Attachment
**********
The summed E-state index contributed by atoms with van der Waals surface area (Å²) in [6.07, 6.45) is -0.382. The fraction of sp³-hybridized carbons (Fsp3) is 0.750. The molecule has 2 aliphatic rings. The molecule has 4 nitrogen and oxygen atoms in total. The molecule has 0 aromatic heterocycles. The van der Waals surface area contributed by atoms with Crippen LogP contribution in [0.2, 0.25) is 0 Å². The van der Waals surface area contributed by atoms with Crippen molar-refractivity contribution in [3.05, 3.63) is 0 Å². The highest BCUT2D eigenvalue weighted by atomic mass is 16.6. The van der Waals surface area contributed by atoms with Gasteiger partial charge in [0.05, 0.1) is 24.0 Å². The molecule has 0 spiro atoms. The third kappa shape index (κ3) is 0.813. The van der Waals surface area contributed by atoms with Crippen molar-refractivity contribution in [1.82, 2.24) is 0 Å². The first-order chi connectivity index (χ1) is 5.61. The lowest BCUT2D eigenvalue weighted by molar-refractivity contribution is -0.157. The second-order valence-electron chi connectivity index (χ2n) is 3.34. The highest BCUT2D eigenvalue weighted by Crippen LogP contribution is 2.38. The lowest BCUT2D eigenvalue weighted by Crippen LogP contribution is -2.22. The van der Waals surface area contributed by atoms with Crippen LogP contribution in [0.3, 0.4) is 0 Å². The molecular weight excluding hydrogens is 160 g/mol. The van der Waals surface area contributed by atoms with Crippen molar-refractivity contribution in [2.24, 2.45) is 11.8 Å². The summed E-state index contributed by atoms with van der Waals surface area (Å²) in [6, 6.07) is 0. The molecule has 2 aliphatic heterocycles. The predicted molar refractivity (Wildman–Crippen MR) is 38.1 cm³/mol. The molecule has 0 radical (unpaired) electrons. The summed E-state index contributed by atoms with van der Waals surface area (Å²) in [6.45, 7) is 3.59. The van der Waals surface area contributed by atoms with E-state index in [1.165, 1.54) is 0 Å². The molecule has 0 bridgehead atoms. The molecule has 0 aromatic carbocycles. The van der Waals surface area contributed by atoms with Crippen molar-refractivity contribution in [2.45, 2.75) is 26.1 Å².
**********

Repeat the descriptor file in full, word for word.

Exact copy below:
The summed E-state index contributed by atoms with van der Waals surface area (Å²) in [6.07, 6.45) is -0.382. The fraction of sp³-hybridized carbons (Fsp3) is 0.750. The molecule has 2 aliphatic rings. The molecule has 4 nitrogen and oxygen atoms in total. The molecule has 0 aromatic heterocycles. The van der Waals surface area contributed by atoms with Crippen LogP contribution in [0.2, 0.25) is 0 Å². The van der Waals surface area contributed by atoms with Crippen molar-refractivity contribution in [3.05, 3.63) is 0 Å². The highest BCUT2D eigenvalue weighted by atomic mass is 16.6. The van der Waals surface area contributed by atoms with Gasteiger partial charge in [0.05, 0.1) is 24.0 Å². The molecule has 0 spiro atoms. The third kappa shape index (κ3) is 0.813. The van der Waals surface area contributed by atoms with Crippen molar-refractivity contribution in [1.82, 2.24) is 0 Å². The first-order chi connectivity index (χ1) is 5.61. The lowest BCUT2D eigenvalue weighted by molar-refractivity contribution is -0.157. The second-order valence-electron chi connectivity index (χ2n) is 3.34. The highest BCUT2D eigenvalue weighted by Crippen LogP contribution is 2.38. The lowest BCUT2D eigenvalue weighted by Crippen LogP contribution is -2.22. The van der Waals surface area contributed by atoms with Crippen LogP contribution in [0.3, 0.4) is 0 Å². The molecular weight excluding hydrogens is 160 g/mol. The van der Waals surface area contributed by atoms with Crippen molar-refractivity contribution in [2.24, 2.45) is 11.8 Å². The summed E-state index contributed by atoms with van der Waals surface area (Å²) in [6, 6.07) is 0. The molecule has 2 aliphatic heterocycles. The predicted molar refractivity (Wildman–Crippen MR) is 38.1 cm³/mol. The molecule has 0 radical (unpaired) electrons. The summed E-state index contributed by atoms with van der Waals surface area (Å²) in [6.45, 7) is 3.59. The van der Waals surface area contributed by atoms with E-state index in [1.165, 1.54) is 0 Å². The molecule has 0 bridgehead atoms. The molecule has 0 aromatic carbocycles. The van der Waals surface area contributed by atoms with Crippen molar-refractivity contribution in [2.45, 2.75) is 26.1 Å².